Tomorrow's World Viewpoint | Does Europe Need an Army?April 12, 2017 | Michael Heykoop
On June 14, 1985, five of the original six European Economic Community member nations (all except for Italy) signed The Schengen Agreement. This Agreement proposed to gradually abolish border checkpoints between member nations. Membership has since swelled to 26 nations with 4 more legally obligated to do so as terms of their membership in the EU once they improve their border security with non-Schengen nations.
The Schengen area includes almost all EU member states as well as a few European nations staunchly opposed to joining the EU such as Switzerland and Norway. The thought is that with Europe becoming more and more united; travel, business and friendship between member nations should be encouraged and customs officers, long lines and government checkpoints tend to stifle such intentions. If all member nations had similar regulations as to who could come in, those deemed less desirable could be turned away at the borders of Europe, rather than at the borders of each individual nation.
And then the Arab spring happened.
Unrest spread throughout North Africa and the Middle East. This left Libya and Syria facing large humanitarian disasters. With Ghaddafi removed from power in Libya and increasing regional instability, the short but treacherous journey across the Mediterranean to Italy or Greece became very appealing to many seeking refuge in Europe. With civil war tearing Syria apart, many began to travel by sea or land through Turkey to Greece, Bulgaria and the rest of Europe. The abilities of these border nations to hold the line for the rest of the continent has been strained, leading some to call for a continental, or a European Army to secure the border.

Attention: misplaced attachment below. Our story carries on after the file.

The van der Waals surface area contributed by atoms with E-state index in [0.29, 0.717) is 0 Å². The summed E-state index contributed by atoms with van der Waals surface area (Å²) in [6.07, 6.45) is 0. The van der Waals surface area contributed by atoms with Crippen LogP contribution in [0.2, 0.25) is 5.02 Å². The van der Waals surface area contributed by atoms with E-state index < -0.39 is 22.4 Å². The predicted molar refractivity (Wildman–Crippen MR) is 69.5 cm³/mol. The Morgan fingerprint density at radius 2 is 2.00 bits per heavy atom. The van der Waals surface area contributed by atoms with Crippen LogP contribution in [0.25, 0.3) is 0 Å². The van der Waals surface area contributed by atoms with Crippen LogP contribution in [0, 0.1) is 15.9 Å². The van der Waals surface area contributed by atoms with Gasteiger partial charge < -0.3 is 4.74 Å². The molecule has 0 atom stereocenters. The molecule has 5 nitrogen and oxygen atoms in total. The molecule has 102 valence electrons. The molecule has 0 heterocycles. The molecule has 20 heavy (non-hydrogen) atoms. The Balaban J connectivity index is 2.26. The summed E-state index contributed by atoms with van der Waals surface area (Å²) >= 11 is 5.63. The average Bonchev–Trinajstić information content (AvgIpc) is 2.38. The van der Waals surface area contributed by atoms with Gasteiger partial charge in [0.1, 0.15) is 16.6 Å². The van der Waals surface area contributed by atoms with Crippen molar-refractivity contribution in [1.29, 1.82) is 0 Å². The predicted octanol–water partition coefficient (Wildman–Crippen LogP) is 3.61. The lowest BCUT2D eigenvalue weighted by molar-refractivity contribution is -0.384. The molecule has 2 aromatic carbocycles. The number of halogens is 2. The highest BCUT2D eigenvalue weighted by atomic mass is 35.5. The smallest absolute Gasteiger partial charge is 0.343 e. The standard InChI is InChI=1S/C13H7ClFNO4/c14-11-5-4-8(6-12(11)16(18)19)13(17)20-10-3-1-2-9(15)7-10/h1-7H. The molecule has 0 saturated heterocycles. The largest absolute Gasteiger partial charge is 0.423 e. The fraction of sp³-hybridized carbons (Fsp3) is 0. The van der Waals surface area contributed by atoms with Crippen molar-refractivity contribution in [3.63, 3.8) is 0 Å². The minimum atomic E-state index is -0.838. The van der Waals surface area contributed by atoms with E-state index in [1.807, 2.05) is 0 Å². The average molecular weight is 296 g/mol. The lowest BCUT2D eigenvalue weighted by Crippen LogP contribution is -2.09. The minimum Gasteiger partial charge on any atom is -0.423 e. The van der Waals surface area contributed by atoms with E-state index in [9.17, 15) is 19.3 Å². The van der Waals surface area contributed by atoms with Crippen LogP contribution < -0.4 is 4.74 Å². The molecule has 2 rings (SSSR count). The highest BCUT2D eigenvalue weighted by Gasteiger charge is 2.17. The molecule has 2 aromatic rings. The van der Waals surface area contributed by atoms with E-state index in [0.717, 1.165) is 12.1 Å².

In addition to the ongoing migrant crisis, many European nations are growing concerned over Russia's involvement in the Ukraine. A united pan European Army could handle increased Russian aggression far more capably than the armies of individual nations such as Finland, Estonia or Poland. The past several years has also seen a marked increase in terrorist activity. France, Germany and Belgium in particular have faced large scale terror attacks.
Since the end of the Second World War Europe has relied on NATO, and specifically the United States, for defense. However, the lack of reaction from the United States to Russia's annexation of Crimea has highlighting America's hesitance to intervene in Europe. With comments from U.S. President Donald Trump casting further doubt on NATO's future, many are wondering how long Europe can continue relying on a nation on the other side of the ocean for deliverance.
Britain was the leading voice in Europe opposing the implementation of an EU Army, but they seem to have taken themselves out of the equation by voting to leave the EU. This major roadblock being removed, the path seems clear for the formation of a joint force.
These growing concerns on Europe's Southern and Eastern borders along with the desire to prevent further terrorist actions within their borders has led to the Visegrad group, made up of Poland, Hungary, the Czech Republic and Slovakia publically calling for the creation of a European Army.
A joint paper by France and Germany's Defense Ministers dated September 11, 2016 referred to the current situation as "a deteriorating security environment" (https://euobserver.com/foreign/135022). Germany's Defense Minister, Ursula Von der Leyen stated "It's time to move forward to a European defence union, which is basically a 'Schengen of defence'" (ibid).
Students of Bible prophecy know that it has long been prophesied that a group of nations within Europe would become a dominant military power at the end times. While thoughts of a continental army protecting a pan-European empire led by Germany would seem shocking just a few decades ago, it is now becoming much easier to envision.
I'm Michael Heykoop for Tomorrow's World Viewpoint.
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